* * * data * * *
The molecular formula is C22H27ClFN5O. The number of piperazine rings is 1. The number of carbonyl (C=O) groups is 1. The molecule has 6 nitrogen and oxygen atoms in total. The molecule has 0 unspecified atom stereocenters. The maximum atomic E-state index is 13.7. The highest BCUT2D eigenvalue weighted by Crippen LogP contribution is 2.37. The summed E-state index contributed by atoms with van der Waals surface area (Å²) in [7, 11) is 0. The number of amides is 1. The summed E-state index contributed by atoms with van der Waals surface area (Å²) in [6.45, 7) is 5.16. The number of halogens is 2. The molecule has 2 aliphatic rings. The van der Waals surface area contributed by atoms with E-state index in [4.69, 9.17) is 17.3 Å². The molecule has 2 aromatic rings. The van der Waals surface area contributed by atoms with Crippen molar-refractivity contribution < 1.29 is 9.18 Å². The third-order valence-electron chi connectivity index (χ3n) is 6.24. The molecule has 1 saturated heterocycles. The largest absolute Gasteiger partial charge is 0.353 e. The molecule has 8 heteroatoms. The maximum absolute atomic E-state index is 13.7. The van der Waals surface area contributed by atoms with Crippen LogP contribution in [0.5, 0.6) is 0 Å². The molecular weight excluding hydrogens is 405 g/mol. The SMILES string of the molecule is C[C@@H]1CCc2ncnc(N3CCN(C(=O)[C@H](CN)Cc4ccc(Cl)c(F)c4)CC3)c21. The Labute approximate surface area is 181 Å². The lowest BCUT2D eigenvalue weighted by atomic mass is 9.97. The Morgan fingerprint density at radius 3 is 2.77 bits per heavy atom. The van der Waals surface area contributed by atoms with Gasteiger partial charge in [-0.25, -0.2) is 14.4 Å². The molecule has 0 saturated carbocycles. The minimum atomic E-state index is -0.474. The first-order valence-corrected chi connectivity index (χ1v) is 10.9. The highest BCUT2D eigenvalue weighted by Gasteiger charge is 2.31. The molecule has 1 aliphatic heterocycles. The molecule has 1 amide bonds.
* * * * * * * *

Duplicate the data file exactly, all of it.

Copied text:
The molecular formula is C22H27ClFN5O. The number of piperazine rings is 1. The number of carbonyl (C=O) groups is 1. The molecule has 6 nitrogen and oxygen atoms in total. The molecule has 0 unspecified atom stereocenters. The maximum atomic E-state index is 13.7. The highest BCUT2D eigenvalue weighted by Crippen LogP contribution is 2.37. The summed E-state index contributed by atoms with van der Waals surface area (Å²) in [7, 11) is 0. The number of amides is 1. The summed E-state index contributed by atoms with van der Waals surface area (Å²) in [6.45, 7) is 5.16. The number of halogens is 2. The molecule has 2 aliphatic rings. The van der Waals surface area contributed by atoms with E-state index in [4.69, 9.17) is 17.3 Å². The molecule has 2 aromatic rings. The van der Waals surface area contributed by atoms with Crippen molar-refractivity contribution < 1.29 is 9.18 Å². The third-order valence-electron chi connectivity index (χ3n) is 6.24. The molecule has 1 saturated heterocycles. The largest absolute Gasteiger partial charge is 0.353 e. The molecule has 8 heteroatoms. The maximum absolute atomic E-state index is 13.7. The van der Waals surface area contributed by atoms with Crippen LogP contribution in [0.5, 0.6) is 0 Å². The molecular weight excluding hydrogens is 405 g/mol. The SMILES string of the molecule is C[C@@H]1CCc2ncnc(N3CCN(C(=O)[C@H](CN)Cc4ccc(Cl)c(F)c4)CC3)c21. The Labute approximate surface area is 181 Å². The lowest BCUT2D eigenvalue weighted by atomic mass is 9.97. The Morgan fingerprint density at radius 3 is 2.77 bits per heavy atom. The van der Waals surface area contributed by atoms with Gasteiger partial charge in [-0.25, -0.2) is 14.4 Å². The molecule has 0 saturated carbocycles. The minimum atomic E-state index is -0.474. The first-order valence-corrected chi connectivity index (χ1v) is 10.9. The highest BCUT2D eigenvalue weighted by Gasteiger charge is 2.31. The molecule has 1 aliphatic heterocycles. The molecule has 1 amide bonds.